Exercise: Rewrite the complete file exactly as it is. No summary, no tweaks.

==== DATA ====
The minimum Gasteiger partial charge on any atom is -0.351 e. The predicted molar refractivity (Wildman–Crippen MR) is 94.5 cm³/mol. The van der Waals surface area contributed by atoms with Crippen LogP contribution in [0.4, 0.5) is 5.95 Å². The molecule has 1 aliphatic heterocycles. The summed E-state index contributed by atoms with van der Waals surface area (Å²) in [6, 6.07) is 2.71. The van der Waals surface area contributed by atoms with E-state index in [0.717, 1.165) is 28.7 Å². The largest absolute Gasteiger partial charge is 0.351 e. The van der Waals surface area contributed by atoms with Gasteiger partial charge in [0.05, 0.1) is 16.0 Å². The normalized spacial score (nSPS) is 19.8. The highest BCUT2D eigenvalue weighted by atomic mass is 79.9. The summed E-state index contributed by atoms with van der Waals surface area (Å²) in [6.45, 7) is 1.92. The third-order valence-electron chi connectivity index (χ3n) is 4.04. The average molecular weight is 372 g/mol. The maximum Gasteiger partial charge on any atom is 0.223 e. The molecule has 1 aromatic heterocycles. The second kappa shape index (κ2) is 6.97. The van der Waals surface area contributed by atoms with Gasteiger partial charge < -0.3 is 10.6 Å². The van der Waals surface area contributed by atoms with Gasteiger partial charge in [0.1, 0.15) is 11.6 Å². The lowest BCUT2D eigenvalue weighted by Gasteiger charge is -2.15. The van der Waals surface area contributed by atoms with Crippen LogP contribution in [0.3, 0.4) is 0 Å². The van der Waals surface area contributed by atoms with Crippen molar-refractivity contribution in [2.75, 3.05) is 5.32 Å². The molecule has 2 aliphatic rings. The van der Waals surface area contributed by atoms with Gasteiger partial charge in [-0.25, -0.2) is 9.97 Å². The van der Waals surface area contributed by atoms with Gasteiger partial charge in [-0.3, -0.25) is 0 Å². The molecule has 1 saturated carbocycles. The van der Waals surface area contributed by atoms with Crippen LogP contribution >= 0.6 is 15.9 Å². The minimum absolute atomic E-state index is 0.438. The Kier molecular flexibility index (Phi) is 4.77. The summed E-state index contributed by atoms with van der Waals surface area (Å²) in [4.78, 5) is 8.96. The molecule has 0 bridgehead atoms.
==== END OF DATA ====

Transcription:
The minimum Gasteiger partial charge on any atom is -0.351 e. The predicted molar refractivity (Wildman–Crippen MR) is 94.5 cm³/mol. The van der Waals surface area contributed by atoms with Crippen LogP contribution in [0.4, 0.5) is 5.95 Å². The molecule has 1 aliphatic heterocycles. The summed E-state index contributed by atoms with van der Waals surface area (Å²) in [6, 6.07) is 2.71. The van der Waals surface area contributed by atoms with E-state index in [0.717, 1.165) is 28.7 Å². The largest absolute Gasteiger partial charge is 0.351 e. The van der Waals surface area contributed by atoms with Gasteiger partial charge in [0.05, 0.1) is 16.0 Å². The normalized spacial score (nSPS) is 19.8. The highest BCUT2D eigenvalue weighted by atomic mass is 79.9. The summed E-state index contributed by atoms with van der Waals surface area (Å²) in [6.45, 7) is 1.92. The third-order valence-electron chi connectivity index (χ3n) is 4.04. The average molecular weight is 372 g/mol. The maximum Gasteiger partial charge on any atom is 0.223 e. The molecule has 1 aromatic heterocycles. The second kappa shape index (κ2) is 6.97. The van der Waals surface area contributed by atoms with Gasteiger partial charge < -0.3 is 10.6 Å². The van der Waals surface area contributed by atoms with Gasteiger partial charge in [0.1, 0.15) is 11.6 Å². The lowest BCUT2D eigenvalue weighted by Gasteiger charge is -2.15. The van der Waals surface area contributed by atoms with Crippen LogP contribution in [0.3, 0.4) is 0 Å². The van der Waals surface area contributed by atoms with Crippen molar-refractivity contribution in [2.75, 3.05) is 5.32 Å². The molecule has 2 aliphatic rings. The van der Waals surface area contributed by atoms with Gasteiger partial charge in [-0.25, -0.2) is 9.97 Å². The van der Waals surface area contributed by atoms with Gasteiger partial charge in [-0.3, -0.25) is 0 Å². The molecule has 1 saturated carbocycles. The van der Waals surface area contributed by atoms with Crippen LogP contribution >= 0.6 is 15.9 Å². The minimum absolute atomic E-state index is 0.438. The Kier molecular flexibility index (Phi) is 4.77. The summed E-state index contributed by atoms with van der Waals surface area (Å²) in [4.78, 5) is 8.96. The molecule has 0 bridgehead atoms.